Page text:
The frequency range of audible sound is nominally 20Hz to 20kHz (a ratio of 1:1000), and people with normal hearing can perceive an amplitude range of sound pressure between the threshold of hearing (, i.e. micropascal) and the threshold of perception of 1:1000000. To reduce this large range of physical values to a smaller range of numbers the decibel (dB) scale was introduced.
The dB is not an absolute measuring unit. Rather it is the ratio of a measured value to a fixed reference value. The sound pressure level (SPL) in dB, indicated as dB-SPL, uses a logarithmic scale with the threshold of hearing defined as 0db:
where . With every multiplication of the sound pressure P by the factor 10, we add 20dB to the sound pressure level: 200 corresponds to 20dB, corresponds to 40dB etc. By using decibels, the range of 1:1000000 is mapped onto a range from 0dB to 120dB: 120dB-SPL may be emitted by aeroplanes during take-off, and the range of speech is between 30 and 70dB, with normal conversation (1m separation) at 62dB.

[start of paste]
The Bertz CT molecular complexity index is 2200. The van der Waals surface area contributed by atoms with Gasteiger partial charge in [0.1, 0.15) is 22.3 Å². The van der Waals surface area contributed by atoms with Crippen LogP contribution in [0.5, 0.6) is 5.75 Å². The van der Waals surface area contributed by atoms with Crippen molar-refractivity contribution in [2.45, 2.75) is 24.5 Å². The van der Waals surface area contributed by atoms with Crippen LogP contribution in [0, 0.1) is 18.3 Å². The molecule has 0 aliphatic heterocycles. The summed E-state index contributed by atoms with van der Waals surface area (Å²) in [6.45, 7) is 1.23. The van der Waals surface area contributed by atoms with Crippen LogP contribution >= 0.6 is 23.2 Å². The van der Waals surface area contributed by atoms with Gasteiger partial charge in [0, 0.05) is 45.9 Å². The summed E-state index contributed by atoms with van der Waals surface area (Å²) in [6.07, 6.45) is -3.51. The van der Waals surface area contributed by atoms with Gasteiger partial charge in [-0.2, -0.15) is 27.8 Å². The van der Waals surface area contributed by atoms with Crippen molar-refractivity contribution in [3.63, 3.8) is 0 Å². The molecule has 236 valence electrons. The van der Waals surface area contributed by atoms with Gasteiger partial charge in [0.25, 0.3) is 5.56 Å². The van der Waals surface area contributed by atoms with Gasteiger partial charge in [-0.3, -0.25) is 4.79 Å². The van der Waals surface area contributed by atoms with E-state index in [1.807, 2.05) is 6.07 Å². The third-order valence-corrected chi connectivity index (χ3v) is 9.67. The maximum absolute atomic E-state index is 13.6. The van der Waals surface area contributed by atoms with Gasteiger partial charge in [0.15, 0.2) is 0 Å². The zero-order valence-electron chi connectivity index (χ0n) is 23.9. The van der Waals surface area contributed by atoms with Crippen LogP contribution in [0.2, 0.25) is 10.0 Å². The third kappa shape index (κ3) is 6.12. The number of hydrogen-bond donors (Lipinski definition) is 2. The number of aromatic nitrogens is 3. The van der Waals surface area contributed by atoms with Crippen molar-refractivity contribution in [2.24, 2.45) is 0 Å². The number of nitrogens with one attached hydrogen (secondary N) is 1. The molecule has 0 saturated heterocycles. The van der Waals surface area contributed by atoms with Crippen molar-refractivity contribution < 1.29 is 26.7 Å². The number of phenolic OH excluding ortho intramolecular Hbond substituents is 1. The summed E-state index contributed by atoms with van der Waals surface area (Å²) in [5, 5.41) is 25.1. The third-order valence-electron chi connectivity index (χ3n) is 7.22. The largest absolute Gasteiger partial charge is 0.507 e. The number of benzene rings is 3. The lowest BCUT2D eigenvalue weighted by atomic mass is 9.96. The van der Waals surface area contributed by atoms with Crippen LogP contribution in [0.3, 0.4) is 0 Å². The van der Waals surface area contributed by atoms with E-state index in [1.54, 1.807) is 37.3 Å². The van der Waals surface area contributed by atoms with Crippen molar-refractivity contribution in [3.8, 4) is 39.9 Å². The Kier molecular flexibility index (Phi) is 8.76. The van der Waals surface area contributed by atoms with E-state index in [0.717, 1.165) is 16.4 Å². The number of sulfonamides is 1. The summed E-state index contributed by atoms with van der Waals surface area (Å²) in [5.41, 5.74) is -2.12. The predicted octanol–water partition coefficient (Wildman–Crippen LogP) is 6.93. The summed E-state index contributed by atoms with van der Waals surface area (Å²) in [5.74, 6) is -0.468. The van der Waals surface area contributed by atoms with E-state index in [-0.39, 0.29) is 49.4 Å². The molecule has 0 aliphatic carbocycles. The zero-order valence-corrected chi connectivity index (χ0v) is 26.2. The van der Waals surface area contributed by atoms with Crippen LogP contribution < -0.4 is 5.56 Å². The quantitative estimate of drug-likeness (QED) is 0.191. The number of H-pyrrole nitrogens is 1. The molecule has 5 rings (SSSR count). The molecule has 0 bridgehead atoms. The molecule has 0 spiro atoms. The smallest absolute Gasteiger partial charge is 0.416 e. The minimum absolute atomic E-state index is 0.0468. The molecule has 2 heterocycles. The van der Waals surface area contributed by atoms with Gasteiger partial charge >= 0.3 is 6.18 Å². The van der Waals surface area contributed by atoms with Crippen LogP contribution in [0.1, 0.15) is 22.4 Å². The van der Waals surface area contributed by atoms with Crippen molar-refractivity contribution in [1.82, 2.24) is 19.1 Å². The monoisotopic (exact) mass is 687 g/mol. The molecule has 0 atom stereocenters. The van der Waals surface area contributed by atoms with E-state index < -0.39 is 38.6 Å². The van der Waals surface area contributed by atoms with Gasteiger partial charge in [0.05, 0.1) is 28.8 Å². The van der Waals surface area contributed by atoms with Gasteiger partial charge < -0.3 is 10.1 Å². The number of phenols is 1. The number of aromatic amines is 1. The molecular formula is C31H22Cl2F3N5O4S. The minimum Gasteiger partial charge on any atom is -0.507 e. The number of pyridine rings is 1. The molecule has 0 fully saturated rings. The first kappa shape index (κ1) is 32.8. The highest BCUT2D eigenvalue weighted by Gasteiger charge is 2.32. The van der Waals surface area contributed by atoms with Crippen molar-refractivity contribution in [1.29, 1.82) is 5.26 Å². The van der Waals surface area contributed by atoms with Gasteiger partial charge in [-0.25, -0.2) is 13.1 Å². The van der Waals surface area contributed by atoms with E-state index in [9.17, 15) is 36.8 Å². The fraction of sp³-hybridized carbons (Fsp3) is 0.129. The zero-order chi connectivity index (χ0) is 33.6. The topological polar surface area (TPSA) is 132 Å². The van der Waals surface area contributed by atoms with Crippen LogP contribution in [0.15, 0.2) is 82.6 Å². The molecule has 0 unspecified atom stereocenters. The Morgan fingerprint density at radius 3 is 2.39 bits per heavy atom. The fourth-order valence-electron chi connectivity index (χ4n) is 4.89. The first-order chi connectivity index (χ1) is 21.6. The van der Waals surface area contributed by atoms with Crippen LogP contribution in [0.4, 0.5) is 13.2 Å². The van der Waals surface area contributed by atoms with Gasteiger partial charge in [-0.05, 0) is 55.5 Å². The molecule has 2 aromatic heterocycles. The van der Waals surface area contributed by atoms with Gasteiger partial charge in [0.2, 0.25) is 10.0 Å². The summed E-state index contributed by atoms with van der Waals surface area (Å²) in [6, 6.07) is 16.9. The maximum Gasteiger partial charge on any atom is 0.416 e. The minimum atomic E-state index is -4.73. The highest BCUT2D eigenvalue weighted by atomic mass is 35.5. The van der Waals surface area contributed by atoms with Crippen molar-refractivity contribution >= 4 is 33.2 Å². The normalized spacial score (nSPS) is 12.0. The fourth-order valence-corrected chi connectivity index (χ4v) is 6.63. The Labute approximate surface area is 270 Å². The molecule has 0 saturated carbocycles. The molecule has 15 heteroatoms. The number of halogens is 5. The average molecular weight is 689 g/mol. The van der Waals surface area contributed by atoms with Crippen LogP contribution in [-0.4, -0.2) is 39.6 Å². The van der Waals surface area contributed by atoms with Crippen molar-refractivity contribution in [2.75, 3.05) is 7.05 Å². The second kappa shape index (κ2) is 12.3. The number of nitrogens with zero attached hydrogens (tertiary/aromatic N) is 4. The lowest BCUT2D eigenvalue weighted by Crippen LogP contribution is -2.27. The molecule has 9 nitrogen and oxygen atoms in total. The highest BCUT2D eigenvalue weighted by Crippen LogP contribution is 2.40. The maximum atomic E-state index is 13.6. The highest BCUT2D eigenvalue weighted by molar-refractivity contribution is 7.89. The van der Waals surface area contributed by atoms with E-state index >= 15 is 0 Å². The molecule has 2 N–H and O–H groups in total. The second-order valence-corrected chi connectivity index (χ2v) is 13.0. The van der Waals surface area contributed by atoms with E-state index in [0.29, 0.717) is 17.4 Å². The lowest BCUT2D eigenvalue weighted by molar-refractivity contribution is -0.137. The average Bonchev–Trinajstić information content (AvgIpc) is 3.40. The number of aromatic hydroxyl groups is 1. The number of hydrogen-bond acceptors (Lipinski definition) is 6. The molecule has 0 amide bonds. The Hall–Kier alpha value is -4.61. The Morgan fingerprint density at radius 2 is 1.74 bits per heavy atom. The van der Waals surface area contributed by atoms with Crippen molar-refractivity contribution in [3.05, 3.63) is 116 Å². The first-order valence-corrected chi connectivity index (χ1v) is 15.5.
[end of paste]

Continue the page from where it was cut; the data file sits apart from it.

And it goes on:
In the case of two sound sources, the logarithmic scale means that the power levels in dB cannot be simply added to get the resulting level. While, for instance, 90+96 and 97+97 add to 97 and 100db, respectively, the sum approximates to the larger value alone if the two levels differ by more than 10dB.